War that changed world on exhibit in WBR museum

British World War I recruitment posters are happy, soldiers in crisp uniforms with the wide, naive smiles. They stand in stark contrast to the French posters, where the soldiers are war weary, their uniforms tattered and dirty.

The British had never seen a war like this one.

“They thought that it was going to last only a few months,” Angelique Bergeron, curator at the West Baton Rouge Museum, says.

The museum is commemorating the centennial anniversary of World War I with the exhibit, “100 Years after the War to End All Wars: 1914-2014.”

The show runs through Sunday, Oct. 26, and includes artifacts loaned by local museums and a vintage collection of British, French and American World War I era posters provided by Blair Murrah Exhibitions.

The American posters project a Hollywood toughness. The U.S. Department of Defense contracted Hollywood artists to design its recruitment material.

“The United States wasn’t in the war for long,” Bergeron says. “To them, this was a European war. And it’s ironic that this was to be the war to end all wars, yet it spawned the wars that would come after it.”

It also changed the landscape of world power.

“America emerged as the biggest world power after this war,” Bergeron says. “The British were the biggest up until this time, but this war left them in a lot of debt. They had to recover from so much afterward.”

World War I, also called the Great War, began on July 28, 1914, when Austria declared war on Serbia, exactly a month after Gavrilo Princip assassinated Austria’s Archduke Franz Ferdinand and his wife Sophia in Sarajevo.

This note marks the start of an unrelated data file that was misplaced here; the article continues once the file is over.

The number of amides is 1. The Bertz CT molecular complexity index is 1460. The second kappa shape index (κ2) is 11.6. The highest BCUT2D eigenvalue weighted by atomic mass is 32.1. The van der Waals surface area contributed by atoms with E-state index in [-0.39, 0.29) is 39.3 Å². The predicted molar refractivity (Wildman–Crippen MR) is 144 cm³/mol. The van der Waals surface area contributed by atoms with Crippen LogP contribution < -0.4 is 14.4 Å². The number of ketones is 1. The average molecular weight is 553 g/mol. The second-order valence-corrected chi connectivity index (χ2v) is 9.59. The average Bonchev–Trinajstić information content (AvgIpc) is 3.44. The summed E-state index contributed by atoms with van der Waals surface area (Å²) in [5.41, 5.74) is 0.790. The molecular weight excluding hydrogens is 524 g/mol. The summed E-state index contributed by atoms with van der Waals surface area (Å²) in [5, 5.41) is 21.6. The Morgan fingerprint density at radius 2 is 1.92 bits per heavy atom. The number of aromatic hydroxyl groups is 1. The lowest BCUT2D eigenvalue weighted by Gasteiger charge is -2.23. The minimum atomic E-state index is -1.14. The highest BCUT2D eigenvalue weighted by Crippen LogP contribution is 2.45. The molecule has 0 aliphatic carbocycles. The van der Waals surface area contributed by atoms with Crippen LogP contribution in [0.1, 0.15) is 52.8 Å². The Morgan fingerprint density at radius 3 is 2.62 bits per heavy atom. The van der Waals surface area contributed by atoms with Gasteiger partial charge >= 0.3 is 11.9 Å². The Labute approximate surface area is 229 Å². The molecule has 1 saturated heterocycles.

Princip was a Bosnian Serb who wanted Southern Slavs to unite as Yugoslavia, which was part of the Austro-Hungarian Empire.

“But there were other reasons that led to this war,” Bergeron says. “After awhile, a lot of the soldiers probably didn’t know what they were fighting for. Tensions had been mounting in Europe for decades for a number of reasons.”

The Red Cross nurse uniform covering the dressmaker’s dummy in a corner of the gallery will conjure images from Hemingway’s “A Farewell to Arms” for literary fans. The uniform is on loan from the LSU Textile and Costume Museum, as are several others in the show.

The museum also includes a collection of German, French and Belgian helmets, a trench periscope, mess kits, intricate trench art created from used artillery shells and even a soldier’s prayer kit that belonged to Major Adrian Landry of Iberville.

Yet the artifact that probably will garner the most attention is the Chauchat machine gun on loan from the LSU Rural Life Museum. The Americans were awaiting delivery of Browning M1917 machine guns and used the Chauchat in the interim.

“This weapon cost more American lives than anything else, because it was poorly made,” Bergeron says. “Its parts weren’t interchangable with the Americans’ machine gun, and it often backfired.”